Severe Aplastic Anemia, Bone Marrow Transplant Jada Lucas
Jada Lucas rarely got sick as a child, so when she suddenly lost her energy and developed unexplained bruises, it was a big deal.
“I frequently got tired and wasn’t wanting to do the normal things a 9-year-old would want to do,” said Jada, now age 22. “We thought the bruise was just a spider bite, but my mom took me to the doctor anyway just to make sure.”
Lab tests revealed a diagnosis of severe aplastic anemia – a disease in which the bone marrow does not produce enough blood cells for the body. Jada was referred to Children’s of Alabama, where she began weekly transfusions. At times, Jada was in the hospital up to three times a week for treatment. She was eventually pulled out of school due to a weak immune system and homeschooled instead.
“It was really hard to understand it all as a 9-year-old,” Jada said. “You just don’t understand at that age. It was a lot to deal with, but everyone at the hospital was always so sweet and helpful. They tried to make everything as smooth and comfortable for me as possible.”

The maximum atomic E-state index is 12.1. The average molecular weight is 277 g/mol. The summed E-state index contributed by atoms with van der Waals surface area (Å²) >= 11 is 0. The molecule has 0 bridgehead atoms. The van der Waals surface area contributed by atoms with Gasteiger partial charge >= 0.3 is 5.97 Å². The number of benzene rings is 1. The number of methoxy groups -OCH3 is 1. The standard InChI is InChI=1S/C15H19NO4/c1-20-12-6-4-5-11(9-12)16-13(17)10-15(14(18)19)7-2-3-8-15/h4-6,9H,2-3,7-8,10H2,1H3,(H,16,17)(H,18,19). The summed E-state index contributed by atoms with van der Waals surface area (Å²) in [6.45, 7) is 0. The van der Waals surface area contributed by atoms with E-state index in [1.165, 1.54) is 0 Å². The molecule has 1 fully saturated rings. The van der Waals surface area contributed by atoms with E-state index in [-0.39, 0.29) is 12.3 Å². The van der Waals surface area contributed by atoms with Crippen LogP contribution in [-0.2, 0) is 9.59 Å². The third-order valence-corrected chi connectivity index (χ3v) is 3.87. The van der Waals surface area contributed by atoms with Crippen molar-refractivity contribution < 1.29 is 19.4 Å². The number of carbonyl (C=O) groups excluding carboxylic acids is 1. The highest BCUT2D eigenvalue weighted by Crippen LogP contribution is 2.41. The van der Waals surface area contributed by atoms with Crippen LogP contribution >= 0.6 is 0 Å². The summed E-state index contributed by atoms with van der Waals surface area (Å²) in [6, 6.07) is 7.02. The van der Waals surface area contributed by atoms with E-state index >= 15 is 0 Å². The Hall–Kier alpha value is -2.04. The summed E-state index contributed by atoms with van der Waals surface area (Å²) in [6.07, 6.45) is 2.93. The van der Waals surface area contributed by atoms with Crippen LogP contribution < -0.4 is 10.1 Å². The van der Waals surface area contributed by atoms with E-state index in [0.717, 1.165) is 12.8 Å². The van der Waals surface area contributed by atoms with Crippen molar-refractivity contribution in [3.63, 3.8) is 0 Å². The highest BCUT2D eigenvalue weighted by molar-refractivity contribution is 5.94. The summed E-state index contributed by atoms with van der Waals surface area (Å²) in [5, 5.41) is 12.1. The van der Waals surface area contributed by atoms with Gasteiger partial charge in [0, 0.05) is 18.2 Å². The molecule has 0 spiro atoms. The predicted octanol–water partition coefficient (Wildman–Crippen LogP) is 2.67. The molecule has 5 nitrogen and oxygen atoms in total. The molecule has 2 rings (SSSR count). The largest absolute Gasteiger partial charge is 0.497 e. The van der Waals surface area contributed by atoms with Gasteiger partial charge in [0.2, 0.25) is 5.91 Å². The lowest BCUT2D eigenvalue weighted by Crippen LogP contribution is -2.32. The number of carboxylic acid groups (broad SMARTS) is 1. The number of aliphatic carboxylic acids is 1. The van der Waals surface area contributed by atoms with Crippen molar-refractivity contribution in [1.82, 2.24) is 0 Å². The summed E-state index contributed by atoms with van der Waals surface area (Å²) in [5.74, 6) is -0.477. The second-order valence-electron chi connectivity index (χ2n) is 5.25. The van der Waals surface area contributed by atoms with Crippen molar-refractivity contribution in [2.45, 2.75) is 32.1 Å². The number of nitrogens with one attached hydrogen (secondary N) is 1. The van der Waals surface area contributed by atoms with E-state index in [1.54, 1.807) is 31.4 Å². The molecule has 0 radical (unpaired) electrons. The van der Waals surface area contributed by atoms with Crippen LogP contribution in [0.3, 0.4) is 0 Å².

Jada also had to come to terms with the possibility of a bone marrow transplant. Doctors tried other treatments first, but nothing worked. She would improve for a few months, then relapse and resume weekly infusions. Doctors tested Jada’s sister to see if she would be a match, but unfortunately she wasn’t. “They finally told me that we were going to have to do a transplant, but they wanted to find the best possible match for me,” Jada said.
One day in 2017, Jada was given the news that the right match had been found. “I had really mixed emotions,” she said. “On one hand I was thinking how great it would be for this journey to finally be over, but then at the same time, I was in college and wasn’t ready to take a break from my education.”
Jada went ahead with the bone marrow transplant, which went well. After just under two months in the hospital, she was discharged home. While she’s still recovering and receiving treatment for chronic graft-versus-host disease (GVHD) of the skin, she’s preparing to return to college this fall and continue her studies in psychology. She’s also looking forward to finally meeting her bone marrow donor in August 2019 as part of Children’s of Alabama’s partnership with the Be the Match bone marrow registry drive.
“I’m very excited to meet him and his family,” Jada said. “I cannot wait to tell him thank you for seeing me as being worthy of a second chance at life. It will be an experience I’ll never forget.”